Often, a group is defined wrong. We may be excluded from a decision-making group that should include us, or we may exclude people who should be part of our group, or we may not want to be part of group that currently includes us. Mohandas K. Gandhi wanted the people of India to leave the British Empire and become citizens of a free India. Martin Luther King Jr. wanted African Americans to become full citizens of the United States; he endorsed what he called a “revolution to ‘get in.’”


  • Equity analysis
    Tufts’ Equity in America website allows you to choose demographic characteristics and social outcomes and see how they relate. By comparing such results, you can detect differences among groups and ask whether they manifest injustices. Choose several topics, run comparisons, and discuss.
  • Facing Racism in a Diverse Nation
    Everyday Democracy’s Facing Racism in a Diverse Nation “is a six-session discussion guide to help all kinds of people take part in meaningful dialogue to examine gaps among racial and ethnic groups and create institutional and policy change.”
  • Nonviolent methods
    Gene Sharp (1928-2018) looked at thousands of specific examples of nonviolent episodes and campaigns and identified 198 methods. He categorized them under two major headings, “Nonviolent Protest and Persuasion” and “Noncooperation.” Under those major headings are many specific categories, such as “Symbolic Public Actions” or “Actions by Consumers.” The Global Nonviolent Action Database from Swarthmore … Continue reading


  • Intergroup contact
    In 1954, Gordon Allport proposed that prejudice (particularly racial prejudice) may be reduced by equal status contact between majority and minority groups in the pursuit of common goals. The effect is greatly enhanced if this contact is sanctioned by institutional supports (i.e., by law, custom, or local atmosphere), and provided it is of a sort … Continue reading
  • Multiracial democracy
    The “North Star” of the Tisch College of Civic Life at Tufts University is “building robust, inclusive democracy for an increasingly multiracial society.” This ideal combines: A commitment to democratic forms of governance; A recognition of racial inequity as a basic obstacle to full democracy; An embrace of the full creative participation of all people; … Continue reading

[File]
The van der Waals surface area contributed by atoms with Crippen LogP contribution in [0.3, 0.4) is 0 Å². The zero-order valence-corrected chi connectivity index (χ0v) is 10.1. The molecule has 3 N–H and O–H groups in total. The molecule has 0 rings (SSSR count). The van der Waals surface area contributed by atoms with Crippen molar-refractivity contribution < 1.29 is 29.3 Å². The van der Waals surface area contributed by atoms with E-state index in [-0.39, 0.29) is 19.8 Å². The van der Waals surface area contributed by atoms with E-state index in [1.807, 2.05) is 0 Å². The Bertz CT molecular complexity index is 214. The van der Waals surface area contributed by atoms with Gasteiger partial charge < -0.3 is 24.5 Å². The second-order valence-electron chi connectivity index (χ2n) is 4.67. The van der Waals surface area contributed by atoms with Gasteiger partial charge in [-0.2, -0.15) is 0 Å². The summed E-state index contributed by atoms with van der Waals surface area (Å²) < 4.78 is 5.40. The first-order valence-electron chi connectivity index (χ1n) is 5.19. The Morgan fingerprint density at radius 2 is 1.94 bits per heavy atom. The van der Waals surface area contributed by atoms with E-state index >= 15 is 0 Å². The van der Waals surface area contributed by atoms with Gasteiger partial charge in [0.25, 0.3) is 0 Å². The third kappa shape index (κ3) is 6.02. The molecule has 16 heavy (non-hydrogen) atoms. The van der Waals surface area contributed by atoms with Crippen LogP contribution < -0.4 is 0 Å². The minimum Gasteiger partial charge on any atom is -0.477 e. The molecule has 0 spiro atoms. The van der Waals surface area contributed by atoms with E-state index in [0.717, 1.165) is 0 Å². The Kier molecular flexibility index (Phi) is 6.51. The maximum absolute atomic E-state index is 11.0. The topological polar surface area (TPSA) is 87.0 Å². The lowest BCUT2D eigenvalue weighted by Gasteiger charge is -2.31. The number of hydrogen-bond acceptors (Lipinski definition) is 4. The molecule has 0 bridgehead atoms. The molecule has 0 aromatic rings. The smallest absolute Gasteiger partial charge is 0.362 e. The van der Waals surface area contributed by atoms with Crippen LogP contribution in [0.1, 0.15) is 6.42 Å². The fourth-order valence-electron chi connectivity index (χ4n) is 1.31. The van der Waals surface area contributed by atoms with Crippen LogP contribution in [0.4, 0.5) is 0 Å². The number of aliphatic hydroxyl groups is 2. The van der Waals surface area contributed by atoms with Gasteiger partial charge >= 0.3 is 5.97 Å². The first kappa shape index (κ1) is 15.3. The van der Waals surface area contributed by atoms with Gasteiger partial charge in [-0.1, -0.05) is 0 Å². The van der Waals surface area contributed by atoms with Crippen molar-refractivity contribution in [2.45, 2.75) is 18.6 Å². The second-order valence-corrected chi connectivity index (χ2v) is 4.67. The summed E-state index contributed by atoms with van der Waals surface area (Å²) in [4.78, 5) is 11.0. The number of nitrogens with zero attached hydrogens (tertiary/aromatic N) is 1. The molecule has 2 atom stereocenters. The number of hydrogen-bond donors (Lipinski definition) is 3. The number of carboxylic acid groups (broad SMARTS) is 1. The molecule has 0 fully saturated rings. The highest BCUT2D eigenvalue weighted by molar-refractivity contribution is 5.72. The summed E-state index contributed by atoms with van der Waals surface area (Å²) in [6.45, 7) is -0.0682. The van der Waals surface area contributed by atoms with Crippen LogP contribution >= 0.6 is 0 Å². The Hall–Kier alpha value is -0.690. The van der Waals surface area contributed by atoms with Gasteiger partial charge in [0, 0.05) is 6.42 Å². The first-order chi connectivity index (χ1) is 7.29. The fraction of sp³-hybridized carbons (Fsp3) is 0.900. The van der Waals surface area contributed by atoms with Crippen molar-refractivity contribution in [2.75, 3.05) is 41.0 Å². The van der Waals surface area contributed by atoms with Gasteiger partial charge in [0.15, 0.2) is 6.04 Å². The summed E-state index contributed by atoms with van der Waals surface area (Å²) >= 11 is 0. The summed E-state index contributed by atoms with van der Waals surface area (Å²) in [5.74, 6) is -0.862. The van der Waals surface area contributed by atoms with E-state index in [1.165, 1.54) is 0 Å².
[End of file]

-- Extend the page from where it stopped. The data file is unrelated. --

• Race and racism
    Contents Background Race is a social construct. The racial categories that are widely used today have histories; they were not recognized before the late Middle Ages. They are closely connected to the history of colonialism and slavery. They arose with what Kwame Anthony Appiah calls “racialism,” the false “view that humans naturally divide into a … Continue reading
  • Boundaries
    Examples of boundaries that are relevant to civic life include national borders, electoral districts, the membership lists of organizations and associations, and the limits of watersheds and forests. All of these mark distinctions between inside and outside. Boundaries that exclude should be critically evaluated; the exclusion may be unjust. At the same time, research on … Continue reading
  • Exit, Voice and Loyalty
    In Exit, Voice and Loyalty (1970), Albert O. Hirschman argues that people who are dissatisfied with groups of all kinds have two basic choices: Exit: Leaving the group. Then they do not have to put up with it or continue to be complicit in its actions. Exit is a human right. It can also improve … Continue reading

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